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HARRISON BERGERON by Kurt Vonnegut 1961 Kurt Vonnegut (1922-2007) was an American writer, best known for his novel Slaughterhouse-Five. In this short story, all citizens have been made equal. But at what cost? The year was 2081, and everybody was finally equal. They weren’t only equal before God and the law. They were equal every which way. Nobody was smarter than anybody else. Nobody was better looking than anybody else. Nobody was stronger or quicker than anybody else. All this equality was due to the 211th, 212th, and 213th Amendments to the Constitution, and to the unceasing vigilance of agents of the United States Handicapper General. Some things about living still weren’t quite right, though. April for instance, still drove people crazy by not being springtime. And it was in that clammy month that the H-G men took George and Hazel Bergeron’s fourteen-year-old son, Harrison, away. It was tragic, all right, but George and Hazel couldn’t think about it very hard. Hazel had a perfectly average intelligence, which meant she couldn’t think about anything except in short bursts. And George, while his intelligence was way above normal, had a little mental handicap radio in his ear. He was required by law to wear it at all times. It was tuned to a government transmitter. Every twenty seconds or so, the transmitter would send out some sharp noise to keep people like George from taking unfair advantage of their brains. In the beginning, the setting is described as being “perfect”. How so? Because everybody is equal and no one is better at anything in any field, it is described as perfect. What was the first action that disrupted this utopia? (Utopia= another way of saying “perfect world” ) The H-G men took Hazel Bergeron’s 14 year old brother harrison away.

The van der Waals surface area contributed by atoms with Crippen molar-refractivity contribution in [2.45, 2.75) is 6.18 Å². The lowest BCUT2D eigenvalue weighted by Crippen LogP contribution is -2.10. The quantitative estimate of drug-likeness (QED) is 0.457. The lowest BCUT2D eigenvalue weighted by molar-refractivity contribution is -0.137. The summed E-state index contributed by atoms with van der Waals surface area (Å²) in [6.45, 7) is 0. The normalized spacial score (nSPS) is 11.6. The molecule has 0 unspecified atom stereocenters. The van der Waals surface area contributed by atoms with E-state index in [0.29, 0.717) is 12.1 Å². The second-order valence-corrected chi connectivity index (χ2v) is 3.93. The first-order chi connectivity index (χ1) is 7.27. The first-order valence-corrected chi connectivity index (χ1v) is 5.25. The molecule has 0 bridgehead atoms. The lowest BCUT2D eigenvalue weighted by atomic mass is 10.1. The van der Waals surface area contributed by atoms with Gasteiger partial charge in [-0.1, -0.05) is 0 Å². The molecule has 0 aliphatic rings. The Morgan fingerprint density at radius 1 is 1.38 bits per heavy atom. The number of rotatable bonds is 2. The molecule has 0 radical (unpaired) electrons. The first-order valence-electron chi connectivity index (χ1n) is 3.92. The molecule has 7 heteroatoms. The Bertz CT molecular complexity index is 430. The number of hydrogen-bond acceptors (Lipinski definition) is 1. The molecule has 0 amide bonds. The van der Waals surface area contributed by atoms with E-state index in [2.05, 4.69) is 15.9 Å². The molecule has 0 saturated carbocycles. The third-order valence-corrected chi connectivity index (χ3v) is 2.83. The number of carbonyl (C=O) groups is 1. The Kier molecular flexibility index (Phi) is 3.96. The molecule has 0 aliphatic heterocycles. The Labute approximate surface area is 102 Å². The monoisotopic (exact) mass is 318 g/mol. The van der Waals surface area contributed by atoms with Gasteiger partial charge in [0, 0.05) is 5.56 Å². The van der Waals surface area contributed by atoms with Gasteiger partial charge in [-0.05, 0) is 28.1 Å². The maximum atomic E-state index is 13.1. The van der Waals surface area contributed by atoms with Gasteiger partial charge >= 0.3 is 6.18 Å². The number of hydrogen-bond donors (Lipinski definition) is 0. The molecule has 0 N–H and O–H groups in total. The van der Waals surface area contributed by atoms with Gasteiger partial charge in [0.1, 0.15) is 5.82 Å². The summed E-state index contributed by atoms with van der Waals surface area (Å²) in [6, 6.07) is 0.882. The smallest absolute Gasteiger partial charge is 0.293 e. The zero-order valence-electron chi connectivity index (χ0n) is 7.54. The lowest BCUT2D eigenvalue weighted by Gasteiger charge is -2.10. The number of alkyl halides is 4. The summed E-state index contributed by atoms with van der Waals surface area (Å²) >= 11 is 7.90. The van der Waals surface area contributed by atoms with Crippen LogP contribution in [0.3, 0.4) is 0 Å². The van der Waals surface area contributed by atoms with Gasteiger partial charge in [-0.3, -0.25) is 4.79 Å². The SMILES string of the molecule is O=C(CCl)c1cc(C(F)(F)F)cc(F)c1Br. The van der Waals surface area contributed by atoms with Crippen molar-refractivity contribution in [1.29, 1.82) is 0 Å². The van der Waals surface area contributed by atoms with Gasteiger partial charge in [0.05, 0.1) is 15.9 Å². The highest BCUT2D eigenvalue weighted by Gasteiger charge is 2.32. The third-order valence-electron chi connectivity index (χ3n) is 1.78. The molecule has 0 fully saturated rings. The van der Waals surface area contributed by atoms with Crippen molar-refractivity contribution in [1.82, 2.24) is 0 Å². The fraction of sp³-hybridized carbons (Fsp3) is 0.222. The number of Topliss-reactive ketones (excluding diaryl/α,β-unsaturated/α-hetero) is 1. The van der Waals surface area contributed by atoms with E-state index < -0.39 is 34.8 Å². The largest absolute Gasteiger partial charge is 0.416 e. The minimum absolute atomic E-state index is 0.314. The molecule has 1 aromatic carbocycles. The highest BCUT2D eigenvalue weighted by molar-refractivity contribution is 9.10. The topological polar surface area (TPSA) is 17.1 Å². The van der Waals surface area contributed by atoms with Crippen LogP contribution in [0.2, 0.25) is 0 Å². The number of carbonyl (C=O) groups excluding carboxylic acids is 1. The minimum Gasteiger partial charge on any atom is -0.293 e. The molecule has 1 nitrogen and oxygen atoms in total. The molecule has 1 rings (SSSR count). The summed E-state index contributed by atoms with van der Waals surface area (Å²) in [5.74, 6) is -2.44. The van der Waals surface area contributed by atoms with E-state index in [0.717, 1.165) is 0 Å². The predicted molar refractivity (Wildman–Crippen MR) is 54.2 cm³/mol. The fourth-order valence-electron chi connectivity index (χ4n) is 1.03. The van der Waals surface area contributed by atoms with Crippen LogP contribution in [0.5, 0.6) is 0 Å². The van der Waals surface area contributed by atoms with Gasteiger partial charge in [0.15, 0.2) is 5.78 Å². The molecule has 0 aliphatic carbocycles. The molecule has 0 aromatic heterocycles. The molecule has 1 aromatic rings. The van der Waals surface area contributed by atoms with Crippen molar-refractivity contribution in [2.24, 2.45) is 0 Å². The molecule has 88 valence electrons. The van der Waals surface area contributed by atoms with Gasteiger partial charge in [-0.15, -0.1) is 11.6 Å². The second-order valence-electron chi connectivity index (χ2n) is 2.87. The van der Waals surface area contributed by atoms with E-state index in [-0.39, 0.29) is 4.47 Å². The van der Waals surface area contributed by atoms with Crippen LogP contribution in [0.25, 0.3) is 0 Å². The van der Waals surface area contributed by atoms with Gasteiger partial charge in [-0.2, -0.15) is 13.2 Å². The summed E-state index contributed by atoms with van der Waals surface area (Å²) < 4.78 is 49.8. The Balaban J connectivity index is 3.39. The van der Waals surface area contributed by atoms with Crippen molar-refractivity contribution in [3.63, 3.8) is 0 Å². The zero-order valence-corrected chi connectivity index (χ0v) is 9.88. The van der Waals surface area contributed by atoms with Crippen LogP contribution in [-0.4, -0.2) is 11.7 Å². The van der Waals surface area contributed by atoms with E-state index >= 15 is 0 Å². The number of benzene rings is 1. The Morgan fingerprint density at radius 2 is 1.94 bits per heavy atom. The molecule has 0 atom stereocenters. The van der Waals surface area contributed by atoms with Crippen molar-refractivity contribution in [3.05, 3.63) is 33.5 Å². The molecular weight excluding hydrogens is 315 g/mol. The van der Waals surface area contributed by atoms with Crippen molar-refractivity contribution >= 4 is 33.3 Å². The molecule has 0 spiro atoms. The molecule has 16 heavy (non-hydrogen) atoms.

George and Hazel were watching television. There were tears on Hazel’s cheeks, but she’d forgotten for the moment what they were about. On the television screen were ballerinas. A buzzer sounded in George’s head. His thoughts fled in panic, like bandits from a burglar alarm. “That was a real pretty dance, that dance they just did,” said Hazel. “Huh,” said George. “That dance — it was nice,” said Hazel. “Yup,” said George. He tried to think a little about the ballerinas. They weren’t really very good — no better than anybody else would have been, anyway. They were burdened with sashweights and bags of birdshot, and their faces were masked, so that no one, seeing a free and graceful gesture or a pretty face, would feel like something the cat drug in. George was toying with the vague notion that maybe dancers shouldn’t be handicapped. But he didn’t get very far with it before another noise in his ear radio scattered his thoughts. George winced. So did two out of the eight ballerinas. Hazel saw him wince. Having no mental handicap herself, she had to ask George what the latest sound had been.

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